Vietnamese national planning institution translates Plan Bothnia16/10/2013 at 10:17 | Posted in Uncategorized | Leave a comment
In May 2013 the HELCOM Secretariat received an unexpected email from Vietnam, asking for permission to translate the book “Planning the Bothnian Sea” to Vietnamese. The book, the final report of a HELCOM-led project on planning the future of the offshore Bothnian Sea, a part of northern Baltic Sea situated between Åland Islands and the Quark (Umeå-Vasa), had been released a year earlier. The initiative has been part of HELCOMs efforts to develop transboundary ecosystem based maritime spatial planning (MSP) in the region in cooperation with VASAB, another regional organization.
Even if the book had already received international recognition for its substance and particularly for its design, most of the attention so far had been European. We were charmed by this sudden overseas interest and naturally replied positively.
Five months later, in October 2013, we were quite astonished when we received an email with a complete Vietnamese version of the book. Every single word and graph on the 153 original pages had been meticulously translated. The effort and devotion that our distant colleagues had spent on our publication exceeded all our expectations. Find the Vietnamese version of “Planning the Bothnian Sea” here.
After the initial excitement had worn off we quickly developed a curiosity on the purpose behind the translation. To find out more we decided to ask one of the Vietnamese translators, Mr. Nguyen Ngoc Hai, some questions about why they thought it worthwhile to make the book, about planning in a far-away northern sea, available also to Vietnamese readers.
Here are his answers:
Who are you and where do you work?
My name is Mr. Nguyen Ngoc Hai and I am the Deputy Director of Department of Sustainable Development and Response to Climate Change at the Development Strategy Institute (DSI), under the Ministry of Planning and Investment of Vietnam.
Our offices are in central Hanoi, the capital of Vietnam, on 65 Văn Miếu street –just across the street from the Temple of Literature, which was considered as the first national university in Vietnam.
How are your tasks related to Maritime Spatial Planning (MSP)? Why and how is Vietnam working with MSP?
The main duty of my Institute, DSI, is to make socio-economic master plans and national strategy for the whole territory of Vietnam for the 10-year period, recently including also sea areas. MSP is considered as a part of this socio-economic master planning. MSP is a new tool in Vietnam and we are currently developing our own approach to planning at sea, both from a practical and a theoretical point of view. Moreover, my institute was assigned to build the Vietnamese marine strategy up to 2020. So, your material is necessary for my Institute as a reference, especially for the next update of it.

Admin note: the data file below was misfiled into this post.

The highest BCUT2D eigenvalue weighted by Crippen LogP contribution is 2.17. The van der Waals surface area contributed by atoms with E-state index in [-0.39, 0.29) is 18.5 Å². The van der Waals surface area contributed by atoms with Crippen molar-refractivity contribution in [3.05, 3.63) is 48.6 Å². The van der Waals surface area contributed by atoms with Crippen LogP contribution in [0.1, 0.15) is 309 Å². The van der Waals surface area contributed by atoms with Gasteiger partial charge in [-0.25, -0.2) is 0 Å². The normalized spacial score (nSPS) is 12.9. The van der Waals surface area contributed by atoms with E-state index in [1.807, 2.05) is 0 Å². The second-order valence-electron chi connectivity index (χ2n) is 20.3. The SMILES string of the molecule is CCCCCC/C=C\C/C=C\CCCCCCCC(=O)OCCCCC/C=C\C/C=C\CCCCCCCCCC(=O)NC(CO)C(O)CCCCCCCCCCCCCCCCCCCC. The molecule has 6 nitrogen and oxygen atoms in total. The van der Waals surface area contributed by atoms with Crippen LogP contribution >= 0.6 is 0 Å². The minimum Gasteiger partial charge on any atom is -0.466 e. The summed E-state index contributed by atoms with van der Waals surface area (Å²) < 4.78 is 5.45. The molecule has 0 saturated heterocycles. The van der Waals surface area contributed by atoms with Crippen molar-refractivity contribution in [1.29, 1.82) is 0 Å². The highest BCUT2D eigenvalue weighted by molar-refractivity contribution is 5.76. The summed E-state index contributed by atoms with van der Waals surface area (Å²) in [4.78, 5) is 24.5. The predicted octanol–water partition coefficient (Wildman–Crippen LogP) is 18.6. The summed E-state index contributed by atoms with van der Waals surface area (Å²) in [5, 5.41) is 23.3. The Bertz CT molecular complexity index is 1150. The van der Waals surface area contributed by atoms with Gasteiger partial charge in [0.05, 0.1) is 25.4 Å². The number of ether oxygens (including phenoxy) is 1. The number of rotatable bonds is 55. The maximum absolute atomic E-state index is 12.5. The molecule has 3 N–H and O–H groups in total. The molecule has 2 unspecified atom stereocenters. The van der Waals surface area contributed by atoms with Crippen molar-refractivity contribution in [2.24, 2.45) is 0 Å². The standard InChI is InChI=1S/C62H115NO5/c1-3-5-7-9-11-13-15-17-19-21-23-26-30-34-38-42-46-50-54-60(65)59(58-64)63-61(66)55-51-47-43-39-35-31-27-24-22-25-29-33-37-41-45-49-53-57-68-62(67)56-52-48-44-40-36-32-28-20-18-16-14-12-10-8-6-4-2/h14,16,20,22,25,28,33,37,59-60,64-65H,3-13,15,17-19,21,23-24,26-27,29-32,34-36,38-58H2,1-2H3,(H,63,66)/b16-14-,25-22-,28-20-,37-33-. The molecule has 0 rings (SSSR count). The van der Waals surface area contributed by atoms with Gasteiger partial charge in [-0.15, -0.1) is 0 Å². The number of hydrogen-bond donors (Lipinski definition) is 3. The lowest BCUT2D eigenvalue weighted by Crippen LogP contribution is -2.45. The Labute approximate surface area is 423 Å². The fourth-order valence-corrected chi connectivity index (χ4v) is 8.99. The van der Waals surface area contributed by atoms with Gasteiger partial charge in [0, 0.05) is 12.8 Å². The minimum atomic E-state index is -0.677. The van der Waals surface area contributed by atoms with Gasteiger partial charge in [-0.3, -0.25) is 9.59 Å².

How did get to know the project Plan Bothnia and the book “Planning the Bothnian Sea”?
This happened completely by accident -at a short course in Sweden on strategic environmental assessment (SEA) supported SIDA (Swedish International Development Cooperation Agency). Mr. Jan Schmidtbauer-Crona from the Swedish Water and Marine Management Agency (SWAM) gave me the book after his presentation on SEA and MSP.
Why did you want to translate the book?
At the course in Sweden I realized that “Planning the Bothnian Sea” could be good reference for our national MSP work in Vietnam -and decided to translate it to Vietnamese. Translation was necessary so that also those without good English skills can read the text.
How long did it take to translate it? What was the biggest challenge doing it?
It took me and my colleague Pham Minh Hien around two months to translate the book. I did not have any great troubles in translating, except in the case of some abbreviated words in the Annex.
How do you intend to use it?
I will publish the Vietnamese version on DSI’s website. In this way everyone in Vietnam has the possibility to study the Plan Bothnia initiative and its methodology.
What is the most important lesson you learnt from the book?
I think several features of the MSP presented in the book are interesting. First of all, it is an example of plan making using an ecological approach. Secondly, it highlights that this kind of MSP becomes reality only when participating countries have same purpose and will. Overall it presents to us valuable European experiences in carrying out MSP. Me and my colleagues hope that in the future we can use the Plan Bothnia experiences in a Vietnamese MSP context.
Did you know HELCOM or MSP cooperation in the Baltic Sea before you translated the book? Do you have international cooperation on MSP with your neighboring countries in your sea areas, and how does it work?
I knew a little bit about HELCOMs work in the Baltic Sea before translating but the picture is much clearer now. Until now I or my Institute has not had any international cooperation concerning MSP with our neighboring countries. It seems MSP cooperation needs to be promoted more in our own region.
Pictures: Mr. Nguyen Ngoc Hai (left), Mr. Pham Minh Hien (right)